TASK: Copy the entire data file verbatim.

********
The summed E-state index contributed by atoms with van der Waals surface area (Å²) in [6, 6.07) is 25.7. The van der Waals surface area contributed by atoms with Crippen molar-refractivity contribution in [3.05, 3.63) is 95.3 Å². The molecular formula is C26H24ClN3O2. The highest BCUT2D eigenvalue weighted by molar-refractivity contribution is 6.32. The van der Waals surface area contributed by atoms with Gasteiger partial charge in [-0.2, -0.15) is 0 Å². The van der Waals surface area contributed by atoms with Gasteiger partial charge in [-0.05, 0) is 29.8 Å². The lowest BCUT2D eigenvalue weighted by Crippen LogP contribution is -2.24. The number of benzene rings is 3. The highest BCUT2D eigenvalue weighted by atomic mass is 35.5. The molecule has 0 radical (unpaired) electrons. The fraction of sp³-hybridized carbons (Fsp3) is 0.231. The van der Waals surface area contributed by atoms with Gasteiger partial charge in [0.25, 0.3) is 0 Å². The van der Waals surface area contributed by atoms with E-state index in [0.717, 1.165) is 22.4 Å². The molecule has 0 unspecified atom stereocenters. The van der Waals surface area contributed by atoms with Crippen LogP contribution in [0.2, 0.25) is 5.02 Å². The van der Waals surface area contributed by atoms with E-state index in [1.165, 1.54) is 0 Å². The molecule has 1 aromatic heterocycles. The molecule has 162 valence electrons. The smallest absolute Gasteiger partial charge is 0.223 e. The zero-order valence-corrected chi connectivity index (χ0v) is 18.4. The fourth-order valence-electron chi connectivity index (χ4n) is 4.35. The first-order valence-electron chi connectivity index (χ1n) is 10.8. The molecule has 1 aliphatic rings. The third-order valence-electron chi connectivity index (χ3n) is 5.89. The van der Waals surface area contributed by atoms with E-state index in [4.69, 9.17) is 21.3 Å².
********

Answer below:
The summed E-state index contributed by atoms with van der Waals surface area (Å²) in [6, 6.07) is 25.7. The van der Waals surface area contributed by atoms with Crippen molar-refractivity contribution in [3.05, 3.63) is 95.3 Å². The molecular formula is C26H24ClN3O2. The highest BCUT2D eigenvalue weighted by molar-refractivity contribution is 6.32. The van der Waals surface area contributed by atoms with Gasteiger partial charge in [-0.2, -0.15) is 0 Å². The van der Waals surface area contributed by atoms with Gasteiger partial charge in [-0.05, 0) is 29.8 Å². The lowest BCUT2D eigenvalue weighted by Crippen LogP contribution is -2.24. The number of benzene rings is 3. The highest BCUT2D eigenvalue weighted by atomic mass is 35.5. The molecule has 0 radical (unpaired) electrons. The fraction of sp³-hybridized carbons (Fsp3) is 0.231. The van der Waals surface area contributed by atoms with Gasteiger partial charge in [0.25, 0.3) is 0 Å². The van der Waals surface area contributed by atoms with E-state index in [0.717, 1.165) is 22.4 Å². The molecule has 0 unspecified atom stereocenters. The van der Waals surface area contributed by atoms with Crippen LogP contribution in [0.2, 0.25) is 5.02 Å². The van der Waals surface area contributed by atoms with E-state index in [1.165, 1.54) is 0 Å². The molecule has 1 aromatic heterocycles. The molecule has 162 valence electrons. The smallest absolute Gasteiger partial charge is 0.223 e. The zero-order valence-corrected chi connectivity index (χ0v) is 18.4. The fourth-order valence-electron chi connectivity index (χ4n) is 4.35. The first-order valence-electron chi connectivity index (χ1n) is 10.8. The molecule has 1 aliphatic rings. The third-order valence-electron chi connectivity index (χ3n) is 5.89. The van der Waals surface area contributed by atoms with E-state index in [4.69, 9.17) is 21.3 Å².